NCN 4 runs east-west across Bermondsey. The route is predominantly carried by residential streets or shared-use paths. It is a signed route, running in parallel to the River Thames.[28]
National Cycle Route 425 (NCN 425) Camberwell Rotherhithe NCN 425 runs southwest-northeast across Bermondsey. The route is predominantly carried by residential streets or shared-use paths. It is a signed route, running non-stop from Camberwell to Rotherhithe.[29]
EuroVelo 2 - "The Capitals Route" (EV2) London Bridge, Bankside and Millbank

Terminus: Galway, Ireland

Rotherhithe, Greenwich and the Lea Valley

Terminus: Moscow, Russia

EV2 follows the course of NCN 4 through Bermondsey, predominantly on residential streets or shared-use paths. It is part of the EuroVelo network of cycle routes, running non-stop in the UK between Holyhead and Harwich.[30][31]
Cycle Superhighway 4 (CS4) - Proposed Tower Bridge Deptford, Greenwich Transport for London (TfL) plan to create a continuous cycle route on two-way segregated cycle track between Tower Bridge and Greenwich, via Jamaica Road and Lower Street. Work begins in 2019.[32]
Quietway 1 (Q1) Borough

Terminus: Waterloo Bridge

Deptford

Terminus: Greenwich

Q1 (South) runs from Waterloo Bridge to Greenwich through Bermondsey, non-stop. The route uses residential streets and quieter roads. Q1 passes to the south of South Bermondsey railway station.[33]
Quietway 14 (Q14) Borough

Terminus: Blackfriars Bridge

Rotherhithe, Canada Water

Terminus: Folkestone Gardens

Q14 runs non-stop between Blackfriars Bridge and Folkestone Gardens, Deptford on residential streets and quieter roads. The route is signed.[34]

Santander Cycles bicycle sharing does not operate near Bermondsey or South Bermondsey stations, but there are docking stations in Borough and at London Bridge.[35]

See alsoEdit

ReferencesEdit

  1. ^ Ekwall, E., The Concise Oxford Dictionary of English Place-Names, 4th edn., Oxford University Press, 1960, pp. 39, 161 (for "eg").
  2. ^ See e.g. Stenton, F.M., 'Medeshamstede and its Colonies', in Stenton, D.M. (ed.), Preparatory to Anglo-Saxon England Being the Collected Papers of Frank Merry Stenton, Oxford University Press, 1970, and Blair, J., 'Frithuwold's kingdom and the origins of Surrey', in Bassett, S. (ed.), The Origins of Anglo-Saxon Kingdoms, Leicester University Press, 1989.
  3. ^ Williams, A. & Martin, G.H. (eds.), Domesday Book A Complete Translation, Penguin, 2002, pp. 72, 80.
  4. ^ Staff. The London Borough of Southwark English Heritage. (cached) "This page provides an overview of the Borough’s fascinating archaeology..."
  5. ^ Bermondsey Spa Gardens, Sean Spurr, Bermondsey.org, Accessed 5 August 2012
  6. ^ Dance, Caecilia (10 November 2013). "Filth, disease and Dickens: Jacob's Island, a London slum". Dance's Historical Miscellany. Retrieved 4 August 2018.
  7. ^ Somerville, Howard. "Jacob's Island". Howard Somerville's MECCANO Site. Retrieved 4 August 2018.
  8. ^ Dickens, Charles (1996). "Chapter 50: The Pursuit and Escape". Oliver Twist; or, the Parish Boy's Progress – via Project Gutenberg.
  9. ^ "Peek Frean's Biscuit Factory – The location of the old sweet smelling biscuit factory!". The Shady Old Lady. Retrieved 27 February 2012.Peek Frean's Biscuit Factory in Bermondsey, London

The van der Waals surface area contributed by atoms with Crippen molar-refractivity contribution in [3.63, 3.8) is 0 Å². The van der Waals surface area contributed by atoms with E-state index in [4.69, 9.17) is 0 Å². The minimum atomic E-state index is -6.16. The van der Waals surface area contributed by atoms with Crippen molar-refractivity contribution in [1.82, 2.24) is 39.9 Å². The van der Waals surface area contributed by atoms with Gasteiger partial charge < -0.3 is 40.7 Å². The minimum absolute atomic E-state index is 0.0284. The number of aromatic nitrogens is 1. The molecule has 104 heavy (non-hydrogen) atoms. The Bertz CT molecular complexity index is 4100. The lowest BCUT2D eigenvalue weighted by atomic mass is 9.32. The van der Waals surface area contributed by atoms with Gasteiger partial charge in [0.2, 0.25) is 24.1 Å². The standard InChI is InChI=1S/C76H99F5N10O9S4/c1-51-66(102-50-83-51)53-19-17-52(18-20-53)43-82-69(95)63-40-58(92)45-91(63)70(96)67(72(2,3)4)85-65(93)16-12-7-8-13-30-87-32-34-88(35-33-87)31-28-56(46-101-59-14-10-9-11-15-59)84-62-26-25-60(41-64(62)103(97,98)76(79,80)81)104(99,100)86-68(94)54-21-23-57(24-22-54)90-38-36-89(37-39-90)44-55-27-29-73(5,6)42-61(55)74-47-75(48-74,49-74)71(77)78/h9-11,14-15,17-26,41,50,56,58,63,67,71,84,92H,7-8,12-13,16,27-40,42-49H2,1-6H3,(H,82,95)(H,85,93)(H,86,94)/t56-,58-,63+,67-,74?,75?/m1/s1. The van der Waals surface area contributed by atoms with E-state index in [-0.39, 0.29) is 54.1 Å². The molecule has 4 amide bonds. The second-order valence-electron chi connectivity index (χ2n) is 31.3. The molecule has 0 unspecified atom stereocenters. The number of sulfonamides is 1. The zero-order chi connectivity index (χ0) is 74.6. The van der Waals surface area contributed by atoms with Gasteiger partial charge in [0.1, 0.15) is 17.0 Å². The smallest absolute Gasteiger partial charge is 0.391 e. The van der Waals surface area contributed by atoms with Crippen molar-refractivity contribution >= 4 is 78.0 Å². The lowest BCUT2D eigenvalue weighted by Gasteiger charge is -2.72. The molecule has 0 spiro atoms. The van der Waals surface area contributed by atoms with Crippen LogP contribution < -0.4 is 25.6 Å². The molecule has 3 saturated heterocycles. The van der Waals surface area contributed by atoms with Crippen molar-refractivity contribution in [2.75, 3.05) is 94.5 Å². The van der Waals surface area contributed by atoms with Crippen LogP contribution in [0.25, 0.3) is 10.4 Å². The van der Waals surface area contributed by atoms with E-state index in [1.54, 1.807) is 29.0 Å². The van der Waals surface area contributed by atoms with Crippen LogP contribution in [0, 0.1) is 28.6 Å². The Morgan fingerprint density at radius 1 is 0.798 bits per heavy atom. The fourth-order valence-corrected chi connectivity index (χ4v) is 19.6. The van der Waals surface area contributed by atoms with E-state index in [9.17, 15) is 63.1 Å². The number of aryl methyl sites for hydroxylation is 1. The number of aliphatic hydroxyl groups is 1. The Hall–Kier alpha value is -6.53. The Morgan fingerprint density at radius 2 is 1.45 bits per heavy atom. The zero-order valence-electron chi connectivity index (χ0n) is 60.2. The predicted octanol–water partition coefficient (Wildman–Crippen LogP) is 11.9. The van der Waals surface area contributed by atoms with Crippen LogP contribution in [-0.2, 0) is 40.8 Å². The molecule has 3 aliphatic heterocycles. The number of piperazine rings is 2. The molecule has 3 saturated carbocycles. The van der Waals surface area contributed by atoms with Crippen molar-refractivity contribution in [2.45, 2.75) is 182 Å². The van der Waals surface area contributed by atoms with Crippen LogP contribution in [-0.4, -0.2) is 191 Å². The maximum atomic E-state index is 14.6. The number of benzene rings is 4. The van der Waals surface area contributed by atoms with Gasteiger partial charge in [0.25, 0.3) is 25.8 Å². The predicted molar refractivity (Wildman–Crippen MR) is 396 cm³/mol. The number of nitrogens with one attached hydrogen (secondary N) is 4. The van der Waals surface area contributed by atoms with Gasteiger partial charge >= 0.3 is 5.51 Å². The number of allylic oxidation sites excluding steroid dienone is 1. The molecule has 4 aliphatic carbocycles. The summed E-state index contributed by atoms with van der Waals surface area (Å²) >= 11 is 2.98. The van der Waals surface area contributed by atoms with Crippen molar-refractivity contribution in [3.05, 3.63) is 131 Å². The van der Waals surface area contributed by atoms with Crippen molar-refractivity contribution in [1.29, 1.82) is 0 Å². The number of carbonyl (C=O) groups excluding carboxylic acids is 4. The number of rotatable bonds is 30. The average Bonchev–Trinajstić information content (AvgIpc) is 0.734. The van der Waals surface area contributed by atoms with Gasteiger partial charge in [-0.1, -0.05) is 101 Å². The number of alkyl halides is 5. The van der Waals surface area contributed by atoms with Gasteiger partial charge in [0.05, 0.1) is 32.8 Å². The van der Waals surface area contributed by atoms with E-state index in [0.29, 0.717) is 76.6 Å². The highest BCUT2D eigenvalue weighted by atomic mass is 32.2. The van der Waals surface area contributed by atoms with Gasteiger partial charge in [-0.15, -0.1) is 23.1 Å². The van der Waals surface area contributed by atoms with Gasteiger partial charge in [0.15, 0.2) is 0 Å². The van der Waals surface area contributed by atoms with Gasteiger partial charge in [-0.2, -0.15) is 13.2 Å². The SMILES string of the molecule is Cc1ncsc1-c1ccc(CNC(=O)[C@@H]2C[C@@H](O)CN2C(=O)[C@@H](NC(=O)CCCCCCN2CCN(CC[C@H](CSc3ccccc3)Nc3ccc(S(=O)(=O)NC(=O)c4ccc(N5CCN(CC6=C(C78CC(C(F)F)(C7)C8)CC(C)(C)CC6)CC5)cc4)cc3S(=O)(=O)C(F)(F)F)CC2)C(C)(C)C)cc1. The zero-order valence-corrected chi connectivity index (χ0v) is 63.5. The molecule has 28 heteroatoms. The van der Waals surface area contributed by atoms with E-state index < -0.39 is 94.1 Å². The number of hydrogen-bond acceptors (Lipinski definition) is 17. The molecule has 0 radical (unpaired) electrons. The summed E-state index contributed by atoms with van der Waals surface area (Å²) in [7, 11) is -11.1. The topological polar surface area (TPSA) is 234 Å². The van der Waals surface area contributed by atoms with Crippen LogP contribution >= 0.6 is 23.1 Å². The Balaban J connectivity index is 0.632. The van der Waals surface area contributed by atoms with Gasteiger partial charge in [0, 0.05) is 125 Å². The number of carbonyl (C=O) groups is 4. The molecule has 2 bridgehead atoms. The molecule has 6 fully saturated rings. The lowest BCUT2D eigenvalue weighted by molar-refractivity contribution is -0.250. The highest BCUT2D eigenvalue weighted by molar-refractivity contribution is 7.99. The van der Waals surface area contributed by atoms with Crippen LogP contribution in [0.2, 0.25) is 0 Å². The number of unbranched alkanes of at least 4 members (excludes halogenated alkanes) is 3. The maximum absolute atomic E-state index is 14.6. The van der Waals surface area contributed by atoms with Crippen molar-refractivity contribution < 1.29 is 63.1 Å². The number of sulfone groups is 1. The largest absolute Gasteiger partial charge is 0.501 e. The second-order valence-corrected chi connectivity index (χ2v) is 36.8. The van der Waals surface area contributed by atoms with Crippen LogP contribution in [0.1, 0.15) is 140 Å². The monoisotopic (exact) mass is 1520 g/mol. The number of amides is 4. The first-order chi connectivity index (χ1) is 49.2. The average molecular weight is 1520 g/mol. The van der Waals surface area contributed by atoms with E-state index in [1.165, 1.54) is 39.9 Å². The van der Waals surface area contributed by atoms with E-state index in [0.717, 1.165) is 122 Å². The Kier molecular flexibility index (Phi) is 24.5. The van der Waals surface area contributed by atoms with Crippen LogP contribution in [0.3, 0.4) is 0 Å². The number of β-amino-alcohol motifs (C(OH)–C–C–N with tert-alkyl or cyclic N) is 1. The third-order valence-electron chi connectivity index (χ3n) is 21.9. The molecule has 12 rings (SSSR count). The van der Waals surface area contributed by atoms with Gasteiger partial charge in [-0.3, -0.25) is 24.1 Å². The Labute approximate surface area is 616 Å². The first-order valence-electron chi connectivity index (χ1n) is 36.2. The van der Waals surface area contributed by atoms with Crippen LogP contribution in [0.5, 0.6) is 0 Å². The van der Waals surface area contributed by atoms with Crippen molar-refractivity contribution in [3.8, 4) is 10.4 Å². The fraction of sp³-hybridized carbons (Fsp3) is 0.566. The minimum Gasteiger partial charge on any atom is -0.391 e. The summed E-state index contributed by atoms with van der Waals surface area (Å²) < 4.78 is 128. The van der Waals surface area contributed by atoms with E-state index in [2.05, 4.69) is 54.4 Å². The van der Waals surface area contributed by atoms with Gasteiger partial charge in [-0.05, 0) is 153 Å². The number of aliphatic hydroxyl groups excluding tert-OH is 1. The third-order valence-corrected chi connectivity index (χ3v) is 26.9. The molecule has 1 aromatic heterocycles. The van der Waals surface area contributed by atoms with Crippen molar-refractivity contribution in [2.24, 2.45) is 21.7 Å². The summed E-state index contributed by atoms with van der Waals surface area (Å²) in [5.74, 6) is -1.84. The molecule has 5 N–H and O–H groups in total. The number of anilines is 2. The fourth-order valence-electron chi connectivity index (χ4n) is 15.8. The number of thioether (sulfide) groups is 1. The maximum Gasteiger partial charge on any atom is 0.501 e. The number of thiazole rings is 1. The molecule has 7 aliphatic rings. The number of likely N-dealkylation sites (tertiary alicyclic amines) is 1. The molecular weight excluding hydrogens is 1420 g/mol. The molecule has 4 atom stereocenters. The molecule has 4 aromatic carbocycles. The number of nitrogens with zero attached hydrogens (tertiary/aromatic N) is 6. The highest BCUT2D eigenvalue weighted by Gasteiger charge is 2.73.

10. ^ Hibbert, Colette (8 February 2005). "Biscuit factory makes 'comeback'". BBC News. BBC. Retrieved 27 February 2012.Biscuit Factory Makes 'Comeback', BBC News, 8 Feb 2005
  11. ^ "Bermondsey blue plaques". Blue Plaques. Southwark Council. Retrieved 27 February 2012.
  12. ^ Greenland, Maureen; Day, Russ (2016). Bryan Donkin: The Very Civil Engineer, 1768–1855. England: Phillimore Book Publishing. ISBN 978-0-9934680-1-8.
  13. ^ Robertson, Gordon L. (2005). Food Packaging: Principles and Practice. CRC Press. p. 123. ISBN 0-8493-3775-5.
  14. ^ Wee Willie Harris, Rockin' At The Two I's
  15. ^ Tobler, John (1992). NME Rock 'N' Roll Years (1st ed.). London: Reed International Books Ltd. p. 49. CN 5585.
  16. ^ R. Unterberger, "British Rock & Roll Before the Beatles", Allmusic retrieved 24 July 1209.
  17. ^ en Bermondeshey en Southwark entry 1381- 82 referring to location of a tenement in Rotuli Parliamentorum III, 130: and in John Stow's Survey of London II, 142, 66–68 he describes St Mary Magdalen Church, Bermondsey as lying in the borough of Southwarke
  18. ^ Farrell, Jerome: Big in Bermondsey: Colonel Sam Bevington, in the Leathersellers' Review, 2009–10, pp 16–17
  19. ^ "Welcome to your Bermondsey Community Council". Southwark London Borough Council. Archived from the original on 10 August 2009. Retrieved 3 March 2010.
  20. ^ "Guardian Simon Hughes". The Guardian. Archived from the original on 23 March 2001. Retrieved 25 March 2001.
  21. ^ a b c "London's Rail & Tube Services" (PDF). Transport for London (TfL). Archived from the original (PDF) on 28 February 2019.
  22. ^ "Top 10 stations in Great Britain". Office of Rail and Road (ORR). Archived from the original on 7 April 2019.
  23. ^ "UK's 'dangerous' road tunnels". 24 April 2003. Archived from the original on 14 January 2018. Retrieved 8 April 2019.
  24. ^ "TfL Base Map - Master" (PDF). Transport for London (TfL). Archived from the original (PDF) on 19 February 2018.
  25. ^ "The main causes of air pollution". Southwark Council. Archived from the original on 8 April 2019.
  26. ^ a b "Nitrogen Dioxide Data, 2012-2017". Southwark Council. Archived from the original on 8 April 2019.
  27. ^ a b "Air Quality Annual Status Report, 2017" (PDF). Southwark Council. Archived from the original (PDF) on 8 April 2019.
  28. ^ "Route 4 - Map". Sustrans. Archived from the original on 30 December 2018.
  29. ^ "Route 425 - Map". Sustrans. Archived from the original on 30 December 2018.
  30. ^ "EuroVelo 2". www.eurovelo.com. Archived from the original on 8 April 2019.
  31. ^ "United Kingdom — Eurovélo 2". www.eurovelo.com. Archived from the original on 8 April 2019.
  32. ^ "Cycle Superhighway 4". Transport for London. Archived from the original on 8 April 2019. Retrieved 8 April 2019.
  33. ^ "Quietway 1 (South): Waterloo to Greenwich" (PDF). Transport for London (TfL). Archived from the original (PDF) on 22 June 2018.
  34. ^ "Quietway 14: Southwark to Deptford" (PDF). Transport for London (TfL). Archived from the original (PDF) on 1 October 2018.
  35. ^ "Find a docking station". Transport for London. Retrieved 8 April 2019.

External linksEdit